Five Americans arrested in Pakistan: Are more US citizens joining jihad?
The five US citizens arrested this week in Pakistan shed light on a growing trend: More US citizens appear to be joining global jihad. Pakistan is taking steps to clamp down.
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The men said Thursday that they had come to participate in jihad, Sargodha Police Chief Javed Islam told the Associated Press. It wasn’t clear if they had made contact with militant groups yet.Skip to next paragraph
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Countless local militants remain free
For each American arrested, however, many times more Pakistani militants spread across the Punjab remain untouched. The province, especially in the south, plays hosts to several long-established militant groups, including JeM, Lashkar-e-Taiba (the group linked to the Mumbai attacks, whose training camps Mr. Headley reportedly attended), Sipah-e-Sahaba, and Lashkar-e-Jhangvi. In the 1980s and 90s, many of these organizations were cultivated by the government to fight the Indians in Kashmir or the Soviets in Afghanistan. Some are now legally banned, but operate freely and retain popular support.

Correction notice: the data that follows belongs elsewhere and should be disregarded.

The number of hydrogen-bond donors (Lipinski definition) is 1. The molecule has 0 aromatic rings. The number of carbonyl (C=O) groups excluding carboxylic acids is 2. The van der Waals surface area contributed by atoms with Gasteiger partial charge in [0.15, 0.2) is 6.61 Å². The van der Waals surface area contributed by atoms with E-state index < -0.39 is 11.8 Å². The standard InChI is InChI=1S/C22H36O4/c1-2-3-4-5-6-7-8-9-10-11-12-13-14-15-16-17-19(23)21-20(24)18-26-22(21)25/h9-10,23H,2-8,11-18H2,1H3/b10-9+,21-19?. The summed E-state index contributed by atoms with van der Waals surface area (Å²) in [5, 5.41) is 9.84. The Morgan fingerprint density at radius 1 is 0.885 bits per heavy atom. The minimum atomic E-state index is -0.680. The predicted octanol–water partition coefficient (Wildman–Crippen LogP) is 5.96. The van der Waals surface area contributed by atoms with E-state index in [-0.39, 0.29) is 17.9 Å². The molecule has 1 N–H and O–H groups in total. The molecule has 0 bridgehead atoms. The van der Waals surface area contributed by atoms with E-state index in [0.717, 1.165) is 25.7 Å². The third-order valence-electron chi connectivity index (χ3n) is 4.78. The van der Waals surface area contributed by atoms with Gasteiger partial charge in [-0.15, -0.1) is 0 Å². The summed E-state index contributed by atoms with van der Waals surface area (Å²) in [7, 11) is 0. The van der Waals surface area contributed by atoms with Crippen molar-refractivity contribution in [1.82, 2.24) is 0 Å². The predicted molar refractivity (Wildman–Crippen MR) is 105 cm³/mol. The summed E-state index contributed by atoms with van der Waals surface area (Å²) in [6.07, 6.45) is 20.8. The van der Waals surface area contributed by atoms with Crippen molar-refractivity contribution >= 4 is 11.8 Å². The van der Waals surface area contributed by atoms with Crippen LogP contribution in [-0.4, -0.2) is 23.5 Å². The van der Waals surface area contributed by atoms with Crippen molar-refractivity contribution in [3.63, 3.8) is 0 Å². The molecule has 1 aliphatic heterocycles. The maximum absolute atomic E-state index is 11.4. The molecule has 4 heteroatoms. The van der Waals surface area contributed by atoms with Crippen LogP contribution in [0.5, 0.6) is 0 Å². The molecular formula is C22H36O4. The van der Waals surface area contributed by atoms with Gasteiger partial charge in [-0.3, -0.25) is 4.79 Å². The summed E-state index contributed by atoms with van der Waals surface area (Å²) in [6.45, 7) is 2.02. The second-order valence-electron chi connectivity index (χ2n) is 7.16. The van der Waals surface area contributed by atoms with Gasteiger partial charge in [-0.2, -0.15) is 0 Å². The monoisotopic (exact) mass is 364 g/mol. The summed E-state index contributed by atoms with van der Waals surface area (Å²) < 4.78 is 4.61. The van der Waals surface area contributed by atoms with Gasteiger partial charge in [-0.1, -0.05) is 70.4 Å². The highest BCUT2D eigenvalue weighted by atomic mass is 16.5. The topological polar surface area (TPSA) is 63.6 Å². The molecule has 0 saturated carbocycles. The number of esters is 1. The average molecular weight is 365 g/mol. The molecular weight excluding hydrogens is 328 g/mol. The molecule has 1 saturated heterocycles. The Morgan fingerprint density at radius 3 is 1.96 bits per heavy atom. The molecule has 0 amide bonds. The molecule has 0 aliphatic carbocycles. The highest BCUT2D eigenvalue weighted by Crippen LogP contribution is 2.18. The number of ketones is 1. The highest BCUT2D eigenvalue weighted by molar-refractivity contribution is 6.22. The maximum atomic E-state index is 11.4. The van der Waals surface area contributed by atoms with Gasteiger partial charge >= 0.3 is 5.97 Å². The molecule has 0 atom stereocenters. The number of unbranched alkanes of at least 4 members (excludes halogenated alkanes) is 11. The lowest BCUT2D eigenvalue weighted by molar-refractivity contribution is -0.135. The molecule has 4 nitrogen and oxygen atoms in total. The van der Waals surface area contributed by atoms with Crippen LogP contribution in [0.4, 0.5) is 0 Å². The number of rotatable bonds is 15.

The authorities “will restrict their activities, but it’s difficult to say they will get rid of these groups because these groups have developed strong, vital links [in society]. They always have quiet sympathizers,” says Mr. Rizvi. “There’s a serious problem of political will because of domestic fallout.”
The Army is also reluctant to open too many fronts against militants at once, especially in the country’s Punjab heartland. For the past half year it has committed tens of thousands of soldiers to fight Pakistani Taliban factions operating in the northwest, first in the Swat Valley and now, since October, in the South Waziristan tribal area.
Another reason for hesitation is that the Punjabi groups have not attacked the state as brazenly as the Taliban have. Taliban groups have set up de facto governments in the northwest and have fought Army efforts to reclaim these areas. They have also launched bomb attacks in major cities, and in recent months more Punjabis have joined the Taliban fight.
Intelligence officials “know who are these groups and where they are based but they do tolerate these groups as long as they don’t create problems for the government,” says Rizvi.
Hosting Americans, however, is a problem, he says, because it “creates embarrassment” for the government.